the tendency of the human soul towards unfair- 
ness and deceit. I heard him say once with irre- 
sistible effect : " Brutherin, Gord never lies ; 
He can't lie. Men lie. I lie sometimes, I am 
very sorry to say it. I oughtn't to lie, and it 
hurts me when I do. I am tryin' ter git ober it, 
and I think I will by Gord's grace, but de Lord 
nevur lies." His tone in saying this was so 
humble and candid that I am sure the people 
loved him and believed in him more for what he 
said. A hypocrite could never have said it. 
Jasper could never be put into words. As he 
could speak without words so it is true that 
words could never contain him, never tell his 
matchless story, never make those who did not 
hear him and see him fully understand the man 
that he was. 

A notable and pathetic episode in Jasper's his- 
tory was the fact that during the bitter days of 
the Confederacy when Richmond was crowded 
with hospitals, hospitals themselves crowded 
with the suffering, Jasper used to go in and 
preach to them. It was no idle entertainment 
provided by a grotesque player. He always had 
a message for the sorrowful. There is no ex- 
tended record of his labours in the hospitals, but 
the simple fact is that he, a negro labourer with 


rude speech, was welcomed by these sufferers 
and heard with undying interest ; no wonder 
they liked him. His songs were so mellow, so 
tender, so reminiscent of the southern plantation 
and of the homes from which these men came. 
His sermons had the ring of the old gospel 
preaching so common in the South. He had 
caught his manner of preaching from the white 
preachers and they too had been his only theo- 
logical teachers. We can easily understand how 
his genius, seasoned with religious reverence, 
made him a winsome figure to the men who 
languished through the weary days on the 
cots. It cannot be said too often that Jasper was 
the white man's preacher. Wherever he went, 
the Anglo-Saxon waived all racial prejudices and 
drank the truth in as it poured in crystal streams 
from his lips. 

Quite a pretty story is told of Jasper at the be- 
ginnings of his ministry. It seems that he went 
down into the eastern part of his town one Sun- 
day to preach and some boisterous ruffians inter- 
fered, declaring that a negro had no right to go 
into the pulpit and that they would not allow 
Jasper to preach. A sailor who chanced to be 
present and knew Jasper faced these disorderly 
men and declared to them that Jasper was the 
smartest man in Virginia and that if he could 
take him to the country from whence he had 
come he would be treated with honour and dis- 


tinction. There was also a small white boy 
standing by, and touched by the sincerity and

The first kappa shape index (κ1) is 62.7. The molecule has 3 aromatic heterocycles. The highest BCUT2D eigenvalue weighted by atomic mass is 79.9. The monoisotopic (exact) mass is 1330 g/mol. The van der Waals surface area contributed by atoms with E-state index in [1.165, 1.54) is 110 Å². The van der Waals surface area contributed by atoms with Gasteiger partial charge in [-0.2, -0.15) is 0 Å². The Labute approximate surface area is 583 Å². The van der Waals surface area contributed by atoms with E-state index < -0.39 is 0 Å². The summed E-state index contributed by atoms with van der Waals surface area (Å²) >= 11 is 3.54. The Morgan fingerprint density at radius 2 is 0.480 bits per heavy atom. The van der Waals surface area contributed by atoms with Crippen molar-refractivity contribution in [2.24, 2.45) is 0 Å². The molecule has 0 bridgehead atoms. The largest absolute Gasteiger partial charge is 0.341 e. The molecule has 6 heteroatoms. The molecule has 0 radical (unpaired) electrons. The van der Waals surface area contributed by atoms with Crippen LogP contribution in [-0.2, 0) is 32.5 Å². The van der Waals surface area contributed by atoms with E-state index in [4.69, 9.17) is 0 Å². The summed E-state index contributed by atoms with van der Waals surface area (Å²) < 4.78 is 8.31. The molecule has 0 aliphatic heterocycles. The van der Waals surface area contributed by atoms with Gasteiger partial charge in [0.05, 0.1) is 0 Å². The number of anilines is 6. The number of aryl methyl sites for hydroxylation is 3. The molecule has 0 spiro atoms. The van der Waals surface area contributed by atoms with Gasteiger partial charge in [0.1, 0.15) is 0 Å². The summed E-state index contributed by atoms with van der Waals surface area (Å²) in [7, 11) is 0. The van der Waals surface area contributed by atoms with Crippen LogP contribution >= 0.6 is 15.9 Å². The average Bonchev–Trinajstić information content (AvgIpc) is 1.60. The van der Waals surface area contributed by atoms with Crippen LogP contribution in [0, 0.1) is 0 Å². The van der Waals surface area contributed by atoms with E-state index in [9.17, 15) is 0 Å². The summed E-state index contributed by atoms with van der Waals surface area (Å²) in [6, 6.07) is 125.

power of Jasper, he pluckily jumped into the 
scene and exclaimed, " Yes, let him go on ; what 
he says is all right. I have read it all in the 
Bible, and why shouldn't he speak ? " The in- 
cipient mob was dispersed, and his audience was 
fringed with a multitude of white people who 
were attracted to the scene. 

It is not intended by these things said, con- 
cerning Jasper's favour with the white people, to 
indicate that Jasper, in the least degree, was not 
with his own race. Far from that. He loved 
his own people and was thoroughly identified 
with them ; but he was larger than his race. He 
loved all men. He had grown up with that 
pleasing pride that the coloured people who 
lived in prominent families had about white peo- 
ple. Then, too, he had always been a man who 
had won favour wherever he went, and the white 
race had always had a respect and affection for 
him. Jasper was never ungrateful. 

There were sometimes hard passages in the 
road which Jasper travelled. At the end of the 
war he was left high and dry, like driftwood on 
the shore. He had no church ; no place to 
preach ; no occupation. His relations with the 
white race were shattered, and things were grim 
enough ; but ill-fortune could not break him. 
A large part of Richmond was in ashes, and in 


some places at least the work of rebuilding com- 
menced at once, or rather a clearing off of the 
debris with a view to rebuilding. Jasper walked 
out and engaged himself to clean bricks. Dur- 
ing the Egyptian bondage the Hebrews made 
bricks and thought they had a hard lot ; but 
Jasper spent the first days of his freedom in the 
brick business, a transient expedient for keep- 
ing soul and body together until he could get 
on his feet again. Little thought the eager men 
who were trying to lay the foundations for their 
future fortunes that in the tall serious negro who 
sat whacking hour after hour at the bricks was 
one of God's intellectual noblemen. Born in